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Sir Alan Moses – interview

One of the toughest jobs in publishing is held by a lawyer, or to be more precise, a high court judge. Sir Alan Moses, chairman of IPSO, has to deal with a sceptical public, an unbiddable press and a determined pressure group, not to mention a rival regulator. Sir Alan talks press regulation with Ray Snoddy.

Ray Snoddy

Posted on: 27 July 2016

Sir Alan Moses
The Independent Press Standards Organisation is embarking on an ambitious low-cost pilot arbitration scheme for newspapers and magazines, even though the IPSO chairman Sir Alan Moses is unconvinced so far that such systems will work or can be funded.

The Daily Telegraph, the Daily Mirror and their Sunday stable-mates, the Press Association, the Liverpool Echo and Condé Nast UK magazines such as Tatler, Vogue and House & Garden have all signed up for the specially designed one-year pilot scheme.

By doing so, they will accept binding arbitration on claims against them for everything from libel and breach of confidence to malicious falsehood, harassment and data protection.

It is likely to be the largest of its kind in the UK and flows out of a recommendation in the Leveson report that there is a need for inexpensive arbitration as an alternative to formal litigation.

The pilot scheme will be administered by the CEDR Commission, the largest conflict management and resolution consultancy in the world.

Sir Alan says he has a completely open mind on whether arbitration for the press will work or not, “and I cannot foresee with any confidence one way or the other but it seems absolutely essential to try it.”

Arbitration was recommended by Lord Justice Leveson at a time when it was believed that conditional fee agreements (CFAs) which give people “free” access to law might be abolished – something that did not happen.

“I think the newspapers fear that there is a double blow – a combination of CFAs and arbitration which was never envisaged. Let’s see how many people are prepared to do it. I can think of other cheap ways of vindicating legal rights and obtaining financial redress other than arbitration,” explains Sir Alan, speaking in his modest office in London’s Farringdon Street.

“I don’t see why we shouldn’t have some sort of ombudsman system,” adds the IPSO chairman who will soon have been two years in charge of the independent regulatory body backed by most of the national and local press – the Guardian and the Financial Times are the main exceptions.

Sir Alan “is almost certainly the most left-wing person in the 22-strong IPSO office”.

EU referendum: increased workload

While arbitration may or may not work – if you can find someone to fund it in the long term - the retired judge takes a much firmer line on the role of politicians and national newspapers in the EU referendum debate.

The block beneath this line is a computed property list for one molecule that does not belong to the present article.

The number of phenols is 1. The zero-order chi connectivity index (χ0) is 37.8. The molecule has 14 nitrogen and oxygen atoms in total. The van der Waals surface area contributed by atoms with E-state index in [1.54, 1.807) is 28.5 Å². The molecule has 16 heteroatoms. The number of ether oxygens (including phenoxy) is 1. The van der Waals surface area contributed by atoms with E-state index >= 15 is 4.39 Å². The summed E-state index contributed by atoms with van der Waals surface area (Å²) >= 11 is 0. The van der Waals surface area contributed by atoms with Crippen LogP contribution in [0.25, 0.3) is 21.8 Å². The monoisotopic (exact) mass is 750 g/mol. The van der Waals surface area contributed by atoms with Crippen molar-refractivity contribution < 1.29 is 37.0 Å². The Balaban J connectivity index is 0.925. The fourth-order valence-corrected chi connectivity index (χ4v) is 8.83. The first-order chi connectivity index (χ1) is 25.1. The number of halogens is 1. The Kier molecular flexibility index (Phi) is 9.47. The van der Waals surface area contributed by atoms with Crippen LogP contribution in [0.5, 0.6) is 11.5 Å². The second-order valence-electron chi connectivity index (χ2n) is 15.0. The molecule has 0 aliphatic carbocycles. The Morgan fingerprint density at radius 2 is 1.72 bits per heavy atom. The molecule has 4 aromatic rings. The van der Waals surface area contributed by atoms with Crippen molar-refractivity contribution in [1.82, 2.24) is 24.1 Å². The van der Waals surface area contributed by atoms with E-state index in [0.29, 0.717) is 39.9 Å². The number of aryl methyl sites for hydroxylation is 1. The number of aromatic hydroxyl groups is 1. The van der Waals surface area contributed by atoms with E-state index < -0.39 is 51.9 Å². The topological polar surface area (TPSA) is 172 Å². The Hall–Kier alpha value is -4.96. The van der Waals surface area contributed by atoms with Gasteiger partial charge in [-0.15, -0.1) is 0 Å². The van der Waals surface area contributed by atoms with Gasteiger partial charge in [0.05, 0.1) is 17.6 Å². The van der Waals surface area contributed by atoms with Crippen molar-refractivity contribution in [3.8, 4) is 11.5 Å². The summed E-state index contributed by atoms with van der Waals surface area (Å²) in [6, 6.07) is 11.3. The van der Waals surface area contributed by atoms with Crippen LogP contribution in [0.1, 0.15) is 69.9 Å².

IPSO has received long letters from politicians complaining about press coverage of the campaign.

“A bit rich I found. One thing that has shone through this dispiriting debate about the EU is the inaccuracies from both sides, daily corrected by the BBC,” says the urbane and animated Sir Alan whose mop of white hair is in the Einstein class.

Overall, he says, people were crying out for modulated, nuanced arguments and not getting them.

“They haven’t got that either from politicians or the newspapers. Of course, there are exceptions; it’s very dangerous to generalise, every day you can find sensible articles in every newspaper but on the whole, people buy newspapers that confirm their prejudices,” Sir Alan notes.

IPSO is in the middle of consideration of complaints of EU inaccuracies from InFacts, a pro-Remain organisation set up by former Financial Times journalist Hugo Dixon to challenge what they saw as obvious untruths in the newspapers.

Sir Alan, speaking on the eve of the Brexit vote, said that IPSO was in the middle of consideration of a number of those complaints although some had been settled.

On the day of the vote, the Daily Express corrected one of the InFacts complaints, a story about the “soaring cost of teaching migrant children: £3 billion bill.” They were actually children who had at least one non-British born EU parent – which would have included Nigel Farage’s children.

One of IPSO’s most high profile adjudications was its finding against The Sun that a ‘Queen Backs Brexit’ headline was “seriously misleading.” Afterwards, Sun editor Tony Gallagher went on the Today programme to defend the headline and refused to accept any error had been made.

IPSO was not impressed with “the interesting defence” that the headline had just been a joke and Sir Alan is unconcerned at what has been seen as the Sun “sticking up two fingers” to the regulator, as long as they ran the finding in the required manner.

“The Sun and its editor were just like any other disappointed litigant – they come out of court saying there is no such thing as justice. What it really means is that we riled them and they didn’t like it. To quote Corporal Jones, they didn’t like it up ’em, and they don’t,” says Sir Alan who wears his pinstriped suit in the office with trainers for comfort. A pair of formal black shoes is placed neatly in a corner.

While the verdict on the Queen may have been interesting, Sir Alan believes the finding against The Sun for reporting a poll as saying that “one in five British Muslims had sympathy for Isis”, which attracted more than 3,000 complaints, was more significant.

IPSO said the story was “significantly misleading” because it had conflated important distinctions between those travelling to Syria, and those already fighting in Syria and between “sympathy” for those individuals and support for their actions.